DEAR JOAN: I came back after two months away to find a turkey carcass on my front walkway.
My gardener told me he saw my neighbor shooting the turkeys with a BB gun, leaving dead turkeys where they dropped. He already had picked up many dead turkeys for me.
There used to be more than 60 birds around; now I see about five. The turkeys usually rest on the big tree in my neighbor's yard at night.
Is there any law about shooting wild turkeys? They do make a lot of mess, but I do not want them dead.
Who should I talk to about this?
DEAR LUCY: There most certainly are laws about shooting wild turkeys, and none of them are good for your neighbor.
If someone is going to kill wild turkeys, they need a permit from the California Department of Fish and Wildlife. The state does permit hunting wild turkeys, but the hunting season doesn't start until Nov. 10. You need a hunting license, and there's a limit of one bird.
Even if your neighbor has a permit for trapping turkeys, there are laws about discharging firearms within city limits. I don't know if you live in an unincorporated area, which may not have restrictions, but it's still not a good idea to be using a gun where someone, besides the turkeys, could get injured.
I also suspect your neighbor was using something more powerful than a BB gun. A wild turkey can grow to be as much as 20 pounds. A BB would likely bounce off.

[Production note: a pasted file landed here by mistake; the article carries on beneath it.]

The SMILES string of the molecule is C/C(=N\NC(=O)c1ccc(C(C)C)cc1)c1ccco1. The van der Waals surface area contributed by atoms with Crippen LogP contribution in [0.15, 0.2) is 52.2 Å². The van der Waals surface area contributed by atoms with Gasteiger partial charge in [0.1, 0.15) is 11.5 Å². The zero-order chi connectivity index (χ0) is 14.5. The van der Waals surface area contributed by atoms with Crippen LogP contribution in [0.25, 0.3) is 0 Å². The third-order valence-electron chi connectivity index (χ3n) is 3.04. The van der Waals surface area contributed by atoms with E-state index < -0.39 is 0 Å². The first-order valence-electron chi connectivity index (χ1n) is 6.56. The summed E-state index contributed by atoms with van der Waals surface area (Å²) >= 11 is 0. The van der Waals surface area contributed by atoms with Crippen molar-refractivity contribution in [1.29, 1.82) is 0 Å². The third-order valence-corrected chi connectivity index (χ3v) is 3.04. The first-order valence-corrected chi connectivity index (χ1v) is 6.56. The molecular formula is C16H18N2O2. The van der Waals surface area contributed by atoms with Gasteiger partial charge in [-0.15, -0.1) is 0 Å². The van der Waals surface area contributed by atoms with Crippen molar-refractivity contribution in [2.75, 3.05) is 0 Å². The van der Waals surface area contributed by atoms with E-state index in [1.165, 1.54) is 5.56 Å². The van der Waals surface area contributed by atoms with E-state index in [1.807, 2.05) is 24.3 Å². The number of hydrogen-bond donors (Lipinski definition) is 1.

Report the dead turkeys and the big live one with the gun to Fish and Wildlife at 888-334-2258.
DEAR JOAN: I've been watching some ravens. It looked like they were burying acorns. I know they are intelligent birds, but why would they do this?
DEAR SCOTT: Ravens and crows are scary smart. The ravens you saw indeed were burying acorns to eat during the winter, when food might not be as easy to find.
Apparently they can remember where they've stored every one. Impressive -- I can't even recall where I put my car keys.
The Peninsula Humane Society and Society for the Prevention of Cruelty to Animals is willing to sell you the shirts -- and dresses -- off its back to raise money for the animals.
"Secondhand Chic," a fashion show, high tea and silent auction, is set for 2-4 p.m. Oct. 20. Models will wear fashions from the group's secondhand store, Pick of the Litter, and the outfits will be on sale after the show.
The fashion show also will include adoptable pets strutting down the runway. Before the show, guests can bid on dozens of secondhand treasures from the store, including designer handbags and scarves, Tiffany vases, jewelry and figurines.
Tickets are $35 each, and the price includes the meal and a teacup to take home. All proceeds benefit the group's Hope Program. For more info, email firstname.lastname@example.org or call 650-340-7022, ext. 328. Tickets can also be purchased at www.phs-spca.org. Seating is very limited.
The Center for Compassion, home to PHS/SPCA's new adoption center, is at 1450 Rollins Road in San Mateo.
Contact Joan Morris at email@example.com.